Baker Market Update – wk220422

Bond yields continued to march higher this week as Fed Chairman Jerome Powell reinforced expectations of aggressive tightening policy including a likely 50bps hike at the next FOMC meeting. Futures markets now project a fed funds rate of nearly 3.00% one year from now. Speaking on a panel with other central bankers, Powell said he sees it as appropriate to move more quickly and suggested that “front-end loading” the pace of rate hikes was a good idea. This follows earlier comments along the same lines from his colleagues on the FOMC. Treasury yields across the maturity spectrum drifted higher on the week as maturities from five years out traded above 3% at times during the week. As we approach the weekend, 10-year is trading around 2.90%, and the spread between 2-year and 10-year T-Notes hovered around 16bps.

The other component of the Fed’s tightening campaign is their intention to reduce the size of their balance sheet beginning next month. Formally announced plans call for a reduction of $95 billion a month in MBS and Treasury holdings. The effect on MBS is expected to be ambiguous depending on coupon and structure. The specific MBS-types held by the Fed will, of course, be affected, but others may perform quite well as the net supply of securities this year will be far less than originally forecast. In any case, much of what the Fed has telegraphed has already been priced-into markets.

Another point of focus for the Fed right now is the very tight US labor market. At 3.6%, the unemployment rate is near a 50-year low, and worker shortages in key sectors are putting upward pressure on wage inflation. Average hourly earnings YOY through March are clipping along at a pace of 6.7%, feeding concerns about a wage-price spiral and the risk that expectations of high and rising inflation could become embedded into decision-making of businesses and households. In his remarks, Powell referenced Paul Volker, his predecessor who squashed the double-digit inflation of the late-1970s with aggressive rate hikes and clarity in communication to the market, saying that Volker understood the critical importance of “dismantling the public’s belief that elevated inflation was an unfortunate, but immutable, fact of life.” The risk, as is well-known, is that this cure for the inflation problem involves some painful economic weakness. It’s a difficult balancing act indeed, but the Fed has no choice. The massive and unprecedented fiscal and monetary stimulus that was injected into the economy over the last two years, coupled with continuing supply chain sclerosis, has now caused a massive imbalance between aggregate supply and demand. And the Fed runs the greater risk of moving to slowly and allowing inflation to continue erosion of real wages, earnings, and returns on investment.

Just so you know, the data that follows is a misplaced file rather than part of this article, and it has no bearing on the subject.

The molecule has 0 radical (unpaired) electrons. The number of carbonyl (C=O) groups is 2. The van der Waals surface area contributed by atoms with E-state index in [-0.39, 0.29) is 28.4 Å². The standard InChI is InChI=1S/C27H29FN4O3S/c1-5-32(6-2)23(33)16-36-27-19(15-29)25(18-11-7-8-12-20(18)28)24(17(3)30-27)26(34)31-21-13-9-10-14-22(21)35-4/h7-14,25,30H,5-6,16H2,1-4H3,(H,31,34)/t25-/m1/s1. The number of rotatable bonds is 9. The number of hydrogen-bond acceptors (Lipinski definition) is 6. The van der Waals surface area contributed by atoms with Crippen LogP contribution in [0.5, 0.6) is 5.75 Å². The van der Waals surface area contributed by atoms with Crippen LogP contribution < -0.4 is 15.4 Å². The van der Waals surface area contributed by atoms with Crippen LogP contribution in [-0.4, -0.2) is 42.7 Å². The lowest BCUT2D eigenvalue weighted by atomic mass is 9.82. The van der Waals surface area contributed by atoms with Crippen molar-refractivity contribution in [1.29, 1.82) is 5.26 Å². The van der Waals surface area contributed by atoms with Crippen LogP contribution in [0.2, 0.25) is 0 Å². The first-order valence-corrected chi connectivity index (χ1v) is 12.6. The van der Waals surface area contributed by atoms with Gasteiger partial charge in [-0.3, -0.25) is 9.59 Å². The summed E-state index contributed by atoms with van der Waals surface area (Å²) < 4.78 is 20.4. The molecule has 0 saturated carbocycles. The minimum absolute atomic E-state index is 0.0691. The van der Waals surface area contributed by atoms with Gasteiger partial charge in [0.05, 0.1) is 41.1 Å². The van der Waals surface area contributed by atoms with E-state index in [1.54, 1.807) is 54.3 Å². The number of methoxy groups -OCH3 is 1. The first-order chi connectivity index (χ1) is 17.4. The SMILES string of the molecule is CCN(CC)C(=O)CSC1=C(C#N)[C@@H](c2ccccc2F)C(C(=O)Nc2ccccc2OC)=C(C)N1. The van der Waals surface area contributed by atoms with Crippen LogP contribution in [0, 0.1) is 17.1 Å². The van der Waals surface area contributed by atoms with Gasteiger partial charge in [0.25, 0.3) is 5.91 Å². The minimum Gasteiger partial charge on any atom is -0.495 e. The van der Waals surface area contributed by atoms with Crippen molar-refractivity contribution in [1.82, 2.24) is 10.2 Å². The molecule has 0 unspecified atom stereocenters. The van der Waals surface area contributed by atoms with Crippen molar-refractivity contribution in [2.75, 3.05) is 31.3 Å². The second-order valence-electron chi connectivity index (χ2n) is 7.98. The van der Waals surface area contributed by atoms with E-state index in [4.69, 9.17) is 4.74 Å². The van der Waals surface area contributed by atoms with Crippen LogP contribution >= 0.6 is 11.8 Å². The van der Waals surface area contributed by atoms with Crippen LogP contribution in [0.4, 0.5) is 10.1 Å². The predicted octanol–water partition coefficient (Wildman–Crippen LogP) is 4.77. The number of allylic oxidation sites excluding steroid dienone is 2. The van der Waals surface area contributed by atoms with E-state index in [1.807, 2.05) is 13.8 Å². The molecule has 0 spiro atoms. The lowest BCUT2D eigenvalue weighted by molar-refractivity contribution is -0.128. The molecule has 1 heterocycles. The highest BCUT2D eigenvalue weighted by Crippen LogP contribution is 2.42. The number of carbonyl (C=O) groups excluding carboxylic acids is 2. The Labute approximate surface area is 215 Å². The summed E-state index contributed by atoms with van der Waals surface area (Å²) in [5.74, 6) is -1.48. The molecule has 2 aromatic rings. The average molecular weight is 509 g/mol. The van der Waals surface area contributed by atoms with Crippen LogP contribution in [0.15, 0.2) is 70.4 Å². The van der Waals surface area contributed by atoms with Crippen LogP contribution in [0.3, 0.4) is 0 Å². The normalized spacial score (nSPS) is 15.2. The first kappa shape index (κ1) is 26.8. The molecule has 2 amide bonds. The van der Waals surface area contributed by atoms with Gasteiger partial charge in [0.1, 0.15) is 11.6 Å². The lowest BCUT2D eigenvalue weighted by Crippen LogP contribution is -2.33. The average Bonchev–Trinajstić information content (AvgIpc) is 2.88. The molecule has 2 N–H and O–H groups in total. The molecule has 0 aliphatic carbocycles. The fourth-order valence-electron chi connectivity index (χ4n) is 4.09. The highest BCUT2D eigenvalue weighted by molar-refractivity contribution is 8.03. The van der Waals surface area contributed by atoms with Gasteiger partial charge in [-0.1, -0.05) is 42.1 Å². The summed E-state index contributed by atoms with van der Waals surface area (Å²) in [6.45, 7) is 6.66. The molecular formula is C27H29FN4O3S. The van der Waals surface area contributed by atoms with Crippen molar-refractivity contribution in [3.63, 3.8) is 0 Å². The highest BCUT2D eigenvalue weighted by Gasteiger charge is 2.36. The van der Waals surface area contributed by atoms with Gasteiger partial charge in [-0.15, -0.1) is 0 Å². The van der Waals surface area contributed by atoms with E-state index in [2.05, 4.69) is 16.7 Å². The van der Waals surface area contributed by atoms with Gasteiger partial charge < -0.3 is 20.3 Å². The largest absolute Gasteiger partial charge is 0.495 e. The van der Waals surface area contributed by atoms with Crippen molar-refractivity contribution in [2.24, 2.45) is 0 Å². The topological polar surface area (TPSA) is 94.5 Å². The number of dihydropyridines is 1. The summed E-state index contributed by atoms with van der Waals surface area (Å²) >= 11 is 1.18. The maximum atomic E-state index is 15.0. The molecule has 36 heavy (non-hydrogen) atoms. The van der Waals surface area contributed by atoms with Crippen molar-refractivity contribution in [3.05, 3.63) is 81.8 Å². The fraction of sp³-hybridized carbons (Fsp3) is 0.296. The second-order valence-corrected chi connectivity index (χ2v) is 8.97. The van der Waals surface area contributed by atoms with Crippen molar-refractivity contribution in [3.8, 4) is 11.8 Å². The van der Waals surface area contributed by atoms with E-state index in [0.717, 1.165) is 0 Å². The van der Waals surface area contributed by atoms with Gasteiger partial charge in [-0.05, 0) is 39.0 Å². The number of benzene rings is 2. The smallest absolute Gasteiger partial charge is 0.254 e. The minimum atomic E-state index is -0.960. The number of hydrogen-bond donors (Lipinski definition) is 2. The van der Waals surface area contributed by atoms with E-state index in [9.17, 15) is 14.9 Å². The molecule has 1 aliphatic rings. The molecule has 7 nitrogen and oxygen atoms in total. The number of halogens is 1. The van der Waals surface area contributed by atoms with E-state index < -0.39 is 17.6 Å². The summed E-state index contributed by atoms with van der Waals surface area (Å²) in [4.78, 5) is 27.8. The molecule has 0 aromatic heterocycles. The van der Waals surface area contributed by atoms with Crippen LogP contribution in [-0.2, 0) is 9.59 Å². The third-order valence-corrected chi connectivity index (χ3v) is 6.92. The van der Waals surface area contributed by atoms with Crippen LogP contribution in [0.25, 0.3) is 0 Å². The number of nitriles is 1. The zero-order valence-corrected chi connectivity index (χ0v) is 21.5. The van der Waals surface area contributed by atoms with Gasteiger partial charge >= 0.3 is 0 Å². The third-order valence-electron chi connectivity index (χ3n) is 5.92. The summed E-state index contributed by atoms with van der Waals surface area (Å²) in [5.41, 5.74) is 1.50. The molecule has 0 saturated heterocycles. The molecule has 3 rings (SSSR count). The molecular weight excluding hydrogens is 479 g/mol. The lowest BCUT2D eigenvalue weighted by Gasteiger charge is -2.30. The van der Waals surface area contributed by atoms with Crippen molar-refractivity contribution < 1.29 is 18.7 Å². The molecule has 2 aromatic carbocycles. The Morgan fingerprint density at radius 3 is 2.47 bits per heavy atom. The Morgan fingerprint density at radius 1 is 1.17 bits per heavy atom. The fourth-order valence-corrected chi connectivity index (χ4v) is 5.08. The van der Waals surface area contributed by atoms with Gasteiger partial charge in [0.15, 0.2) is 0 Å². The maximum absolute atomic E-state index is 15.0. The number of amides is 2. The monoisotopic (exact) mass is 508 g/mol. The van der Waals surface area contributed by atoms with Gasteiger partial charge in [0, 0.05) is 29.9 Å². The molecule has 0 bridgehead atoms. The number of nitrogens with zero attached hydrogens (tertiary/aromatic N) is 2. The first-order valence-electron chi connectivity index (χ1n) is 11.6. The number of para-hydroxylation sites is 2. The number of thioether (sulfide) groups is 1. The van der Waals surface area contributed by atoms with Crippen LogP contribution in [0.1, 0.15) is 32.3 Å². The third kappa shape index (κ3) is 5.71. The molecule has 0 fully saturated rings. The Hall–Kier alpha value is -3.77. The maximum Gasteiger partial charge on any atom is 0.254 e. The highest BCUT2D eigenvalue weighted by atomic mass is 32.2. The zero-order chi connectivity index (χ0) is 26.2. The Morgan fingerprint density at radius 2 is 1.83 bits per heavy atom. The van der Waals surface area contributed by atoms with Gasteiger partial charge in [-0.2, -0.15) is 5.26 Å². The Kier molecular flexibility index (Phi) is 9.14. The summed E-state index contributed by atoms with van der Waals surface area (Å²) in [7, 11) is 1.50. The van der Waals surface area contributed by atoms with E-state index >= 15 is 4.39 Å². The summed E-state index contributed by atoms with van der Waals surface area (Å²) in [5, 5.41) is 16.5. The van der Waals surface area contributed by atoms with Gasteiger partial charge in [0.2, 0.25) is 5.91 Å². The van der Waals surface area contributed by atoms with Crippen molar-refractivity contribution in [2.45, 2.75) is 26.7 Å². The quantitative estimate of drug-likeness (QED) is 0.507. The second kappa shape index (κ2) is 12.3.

The economic data released this week included monthly numbers on housing starts and building permits, as well as existing home sales. All of these numbers came in stronger than expected (or less-weak than expected in the case of existing home sales). The “Philly Fed” manufacturing index was reported to be a touch lower than estimated, and Leading Economic Indicators was right on the screws at +0.3%, or 6.9% YOY, continuing a year-long downtrend. Next week we can look for fresh data on capital expenditures, consumer sentiment, and new home sales among other things.

US Federal Funds Futures Projections

Source: Bloomberg Finance, L.P.

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